By Betsy Corcoran, EdSurge
Teachers who want to use technology in the classroom to its best potential typically face a problem dealing with computers that's weirdly reminiscent of dealing with a roomful of bright but disruptive students: It can be too much of a good thing.
With sophisticated high-tech tools comes a deluge of data, and for a lot of teachers, finding the right resources at the right moment can be maddeningly difficult. What's more, the most sophisticated programs, which deliver detailed reports about student progress, don't share data--which means that teachers can wind up with multiple "data dashboards."
So educational technology entrepreneurs are starting to offer up a bit of help for both of these programs, according to two reports in today's EdSurge newsletter.
In Mountain View, a startup nonprofit organization, EdNovo, is doing early "alpha" tests of a Google-like search program for helping teachers find exactly the right digital content at the right time. And in San Francisco, a firm called EdElements just got a huge boost of financing to support its work in building a unified "data dashboard" that can combine data from different programs to help teachers avoid an air-traffic-control like problem as they try to mix and match the tools they use.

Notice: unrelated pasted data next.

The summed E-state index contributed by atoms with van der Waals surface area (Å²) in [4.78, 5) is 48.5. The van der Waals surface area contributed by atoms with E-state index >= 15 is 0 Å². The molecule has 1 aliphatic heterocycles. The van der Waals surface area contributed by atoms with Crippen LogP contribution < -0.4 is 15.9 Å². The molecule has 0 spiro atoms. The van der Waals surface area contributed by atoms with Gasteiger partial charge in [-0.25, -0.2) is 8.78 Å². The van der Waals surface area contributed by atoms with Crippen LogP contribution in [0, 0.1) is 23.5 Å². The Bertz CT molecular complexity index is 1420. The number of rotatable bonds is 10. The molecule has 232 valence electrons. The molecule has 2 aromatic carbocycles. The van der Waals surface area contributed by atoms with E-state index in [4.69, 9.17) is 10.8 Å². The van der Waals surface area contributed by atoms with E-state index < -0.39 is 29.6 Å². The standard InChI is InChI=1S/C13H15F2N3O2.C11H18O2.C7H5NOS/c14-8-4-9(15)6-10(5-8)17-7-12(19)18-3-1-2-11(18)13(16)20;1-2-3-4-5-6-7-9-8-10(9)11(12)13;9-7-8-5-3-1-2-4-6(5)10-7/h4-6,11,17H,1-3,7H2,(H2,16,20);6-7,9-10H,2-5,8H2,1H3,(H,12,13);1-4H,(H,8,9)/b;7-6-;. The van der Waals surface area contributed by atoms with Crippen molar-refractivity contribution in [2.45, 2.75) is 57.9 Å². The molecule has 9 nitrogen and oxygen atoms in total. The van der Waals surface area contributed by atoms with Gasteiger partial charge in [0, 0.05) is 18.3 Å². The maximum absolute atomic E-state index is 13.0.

First EdNovo: with a team of almost a dozen educators and engineers, former Google executive Prasad Ram is building a free search engine he calls "Gooru" to retrieve digital content starting with math and science. So far, the team has tagged and organized 20,000 free resources on the web, along with 1,200 class plans and "classbooks," which are effectively playlists for learning. The effort is still very much under construction. Some 300 educators, including teachers at Oakland International High School, Milpitas Unified School District and FlipSchool are providing the first feedback. But Gooru promises to deliver what educators have long dreamed of: an education-specific search engine that pulls up timely and usable material for teachers. Educators can request a chance to try out the program here. [Update: Gooru is now open to any user.]